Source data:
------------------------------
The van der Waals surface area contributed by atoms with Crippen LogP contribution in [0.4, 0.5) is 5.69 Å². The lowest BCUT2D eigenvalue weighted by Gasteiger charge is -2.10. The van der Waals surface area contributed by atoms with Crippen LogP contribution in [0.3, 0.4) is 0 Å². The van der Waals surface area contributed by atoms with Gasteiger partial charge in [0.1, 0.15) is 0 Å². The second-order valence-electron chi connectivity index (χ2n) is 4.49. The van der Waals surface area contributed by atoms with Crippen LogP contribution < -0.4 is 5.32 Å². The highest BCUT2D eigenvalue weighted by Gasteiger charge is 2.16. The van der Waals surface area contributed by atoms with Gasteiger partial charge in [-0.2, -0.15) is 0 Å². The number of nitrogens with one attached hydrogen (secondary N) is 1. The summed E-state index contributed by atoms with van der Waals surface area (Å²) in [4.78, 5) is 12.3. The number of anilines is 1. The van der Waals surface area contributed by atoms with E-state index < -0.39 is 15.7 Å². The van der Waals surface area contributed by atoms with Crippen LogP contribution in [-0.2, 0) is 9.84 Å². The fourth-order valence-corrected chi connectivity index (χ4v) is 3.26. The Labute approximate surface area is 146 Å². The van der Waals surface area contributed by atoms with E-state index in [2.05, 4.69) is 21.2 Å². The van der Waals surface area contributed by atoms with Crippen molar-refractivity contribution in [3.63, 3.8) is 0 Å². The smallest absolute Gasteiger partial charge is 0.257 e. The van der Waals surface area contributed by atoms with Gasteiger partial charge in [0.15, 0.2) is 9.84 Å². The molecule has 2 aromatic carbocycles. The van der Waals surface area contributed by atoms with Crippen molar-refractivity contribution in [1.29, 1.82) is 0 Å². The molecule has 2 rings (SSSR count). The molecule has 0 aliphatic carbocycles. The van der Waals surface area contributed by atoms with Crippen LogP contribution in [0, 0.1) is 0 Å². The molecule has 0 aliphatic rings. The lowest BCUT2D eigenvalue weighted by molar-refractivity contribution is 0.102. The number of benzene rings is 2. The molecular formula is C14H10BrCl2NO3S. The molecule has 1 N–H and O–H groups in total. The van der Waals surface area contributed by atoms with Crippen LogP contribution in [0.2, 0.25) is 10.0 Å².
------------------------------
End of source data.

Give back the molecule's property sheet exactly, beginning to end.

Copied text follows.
The van der Waals surface area contributed by atoms with Crippen LogP contribution in [0.4, 0.5) is 5.69 Å². The lowest BCUT2D eigenvalue weighted by Gasteiger charge is -2.10. The van der Waals surface area contributed by atoms with Crippen LogP contribution in [0.3, 0.4) is 0 Å². The van der Waals surface area contributed by atoms with Gasteiger partial charge in [0.1, 0.15) is 0 Å². The second-order valence-electron chi connectivity index (χ2n) is 4.49. The van der Waals surface area contributed by atoms with Crippen LogP contribution < -0.4 is 5.32 Å². The highest BCUT2D eigenvalue weighted by Gasteiger charge is 2.16. The van der Waals surface area contributed by atoms with Gasteiger partial charge in [-0.2, -0.15) is 0 Å². The number of nitrogens with one attached hydrogen (secondary N) is 1. The summed E-state index contributed by atoms with van der Waals surface area (Å²) in [4.78, 5) is 12.3. The number of anilines is 1. The van der Waals surface area contributed by atoms with E-state index < -0.39 is 15.7 Å². The van der Waals surface area contributed by atoms with Crippen LogP contribution in [-0.2, 0) is 9.84 Å². The fourth-order valence-corrected chi connectivity index (χ4v) is 3.26. The Labute approximate surface area is 146 Å². The van der Waals surface area contributed by atoms with E-state index in [2.05, 4.69) is 21.2 Å². The van der Waals surface area contributed by atoms with Crippen molar-refractivity contribution in [3.63, 3.8) is 0 Å². The smallest absolute Gasteiger partial charge is 0.257 e. The van der Waals surface area contributed by atoms with Gasteiger partial charge in [0.15, 0.2) is 9.84 Å². The molecule has 2 aromatic carbocycles. The van der Waals surface area contributed by atoms with Crippen molar-refractivity contribution in [1.29, 1.82) is 0 Å². The molecule has 2 rings (SSSR count). The molecule has 0 aliphatic carbocycles. The van der Waals surface area contributed by atoms with Crippen LogP contribution in [0, 0.1) is 0 Å². The molecule has 0 aliphatic rings. The lowest BCUT2D eigenvalue weighted by molar-refractivity contribution is 0.102. The number of benzene rings is 2. The molecular formula is C14H10BrCl2NO3S. The molecule has 1 N–H and O–H groups in total. The van der Waals surface area contributed by atoms with Crippen LogP contribution in [0.2, 0.25) is 10.0 Å².